The next exposure parameter is aperture. Aperture is the size of the smallest hole that light passes through your camera lens before hitting the sensor. As we said before, the larger the aperture, the more light. The more light, the faster the shutter speed so we would like to have as large an aperture as possible. The aperture is actually a property of the lens, not the camera. For those of us where the camera and lens are inseparable, this doesn’t matter.

To illustrate, here are some photos of an old style manual camera lens that allows me to set the aperture and it stays there:

Aperture wide open

Aperture closed down

Unfortunately most built-in lenses don’t allow the user to change the aperture so there’s nothing you can do!

So why am I bothering with this? Aperture has another important effect on your photos and that is “Depth of Field”. Depth of Field refers to the part of the scene that is in focus and that which is not. The part of the scene that is not in focus can be considered “desirable blur”. The photographical term for this is “bokeh”. So why do we want parts of our photo to be blurred? The phrase used is background separation - this means that the subject stands out from the background so the viewer’s attention is placed on the subject and not distracted by the background.

Here are some examples:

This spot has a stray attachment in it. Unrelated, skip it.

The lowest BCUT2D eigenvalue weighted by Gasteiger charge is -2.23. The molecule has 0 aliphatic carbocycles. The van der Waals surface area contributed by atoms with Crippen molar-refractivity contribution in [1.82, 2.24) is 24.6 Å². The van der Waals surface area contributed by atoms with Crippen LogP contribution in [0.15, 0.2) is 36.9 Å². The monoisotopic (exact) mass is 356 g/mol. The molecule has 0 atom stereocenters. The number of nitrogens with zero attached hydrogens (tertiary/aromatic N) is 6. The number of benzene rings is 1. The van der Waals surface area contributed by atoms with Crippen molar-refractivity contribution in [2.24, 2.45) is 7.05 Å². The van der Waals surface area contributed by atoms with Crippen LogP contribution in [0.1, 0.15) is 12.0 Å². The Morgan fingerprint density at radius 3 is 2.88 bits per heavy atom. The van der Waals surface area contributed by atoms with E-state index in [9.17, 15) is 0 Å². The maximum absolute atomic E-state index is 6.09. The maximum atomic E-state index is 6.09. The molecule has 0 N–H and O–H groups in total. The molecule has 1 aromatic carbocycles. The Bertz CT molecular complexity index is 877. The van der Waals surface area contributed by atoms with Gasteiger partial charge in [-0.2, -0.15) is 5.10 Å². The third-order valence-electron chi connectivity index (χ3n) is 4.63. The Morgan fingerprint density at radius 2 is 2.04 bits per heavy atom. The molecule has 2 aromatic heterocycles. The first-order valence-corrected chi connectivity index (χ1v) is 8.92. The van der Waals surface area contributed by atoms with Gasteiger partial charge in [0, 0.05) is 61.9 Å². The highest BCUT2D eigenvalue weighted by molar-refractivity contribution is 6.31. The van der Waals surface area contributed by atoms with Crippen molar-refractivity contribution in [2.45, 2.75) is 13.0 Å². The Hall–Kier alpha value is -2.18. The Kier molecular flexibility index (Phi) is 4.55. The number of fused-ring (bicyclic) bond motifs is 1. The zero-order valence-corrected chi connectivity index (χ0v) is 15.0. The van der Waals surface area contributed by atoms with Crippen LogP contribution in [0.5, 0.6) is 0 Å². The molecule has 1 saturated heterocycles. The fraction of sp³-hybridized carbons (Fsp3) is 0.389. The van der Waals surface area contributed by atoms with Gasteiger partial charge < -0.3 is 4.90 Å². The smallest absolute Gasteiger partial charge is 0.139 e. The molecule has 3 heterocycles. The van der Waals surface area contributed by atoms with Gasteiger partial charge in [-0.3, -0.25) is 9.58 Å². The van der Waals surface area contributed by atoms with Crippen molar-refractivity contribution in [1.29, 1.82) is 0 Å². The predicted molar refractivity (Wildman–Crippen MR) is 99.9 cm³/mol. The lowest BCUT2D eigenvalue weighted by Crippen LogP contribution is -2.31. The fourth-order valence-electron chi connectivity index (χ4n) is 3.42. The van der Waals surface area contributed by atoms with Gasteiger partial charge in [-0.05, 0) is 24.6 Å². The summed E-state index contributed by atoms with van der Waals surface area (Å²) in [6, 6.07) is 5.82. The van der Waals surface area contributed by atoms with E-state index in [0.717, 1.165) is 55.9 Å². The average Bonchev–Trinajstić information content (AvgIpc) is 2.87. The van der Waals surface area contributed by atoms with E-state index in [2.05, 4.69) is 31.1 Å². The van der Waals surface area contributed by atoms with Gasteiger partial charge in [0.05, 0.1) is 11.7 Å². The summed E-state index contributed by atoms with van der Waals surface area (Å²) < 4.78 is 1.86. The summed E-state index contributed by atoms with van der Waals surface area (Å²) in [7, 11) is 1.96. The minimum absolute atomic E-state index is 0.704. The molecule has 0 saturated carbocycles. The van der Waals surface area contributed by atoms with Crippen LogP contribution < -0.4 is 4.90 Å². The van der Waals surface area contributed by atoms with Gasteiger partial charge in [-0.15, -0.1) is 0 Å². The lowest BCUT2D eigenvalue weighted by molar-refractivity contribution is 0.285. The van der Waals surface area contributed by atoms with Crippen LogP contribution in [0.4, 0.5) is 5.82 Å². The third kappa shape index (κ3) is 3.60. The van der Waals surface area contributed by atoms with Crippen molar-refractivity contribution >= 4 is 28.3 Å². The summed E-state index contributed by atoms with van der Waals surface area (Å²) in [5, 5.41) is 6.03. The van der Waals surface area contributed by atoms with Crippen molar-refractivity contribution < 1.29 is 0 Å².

A flake resting on the background

A stylish flake (background further away)

Note that it's the same background in both shots but in the second it's blurred so as not to distract you from the flake. This is where art comes into your photography. It’s up to you as the taker of the picture to decide what a nice looking photo looks like and what it doesn’t. Generally, photos with blurred backgrounds make the subject jump out and are considered by many to be aesthetically pleasing.

So what does aperture have to do with all this? Simply, the wider the aperture, the smaller the depth of field (the smaller portion that is in focus) so the easier it is to get background separation. Conversely, the smaller the aperture, the larger the depth of field and the more of the photo that is in focus.

OK, that's enough for tonight. I'm not finished with aperture but it's dark so time for some aged rum and a smoke...


Wow, iSiv, that's quite some thorough explanation. I really appreciate you taking the time to organize your thoughts so clearly. The only thing I might add to the parameters is the quality of the optics. As digital as the interface has become, the grinding of the glass still matters, at least in what I've witnessed.

My biggest problem is the quality of light. It seems like the shots are either too dark or, if the flash is added, washed out. I guess I could build a white box or?

Anyway, don't let me interrupt. I look forward to our next lesson.


Active Member
Very cool post. I'm lucky enough to have a half-decent Canon Rebel available to me, so I might be able to learn some of these tricks.
Great post. I especially liked the part about getting the background further away from the object. Great shot of the flake. I have a D5000, all I need now is some decent pipes to photo.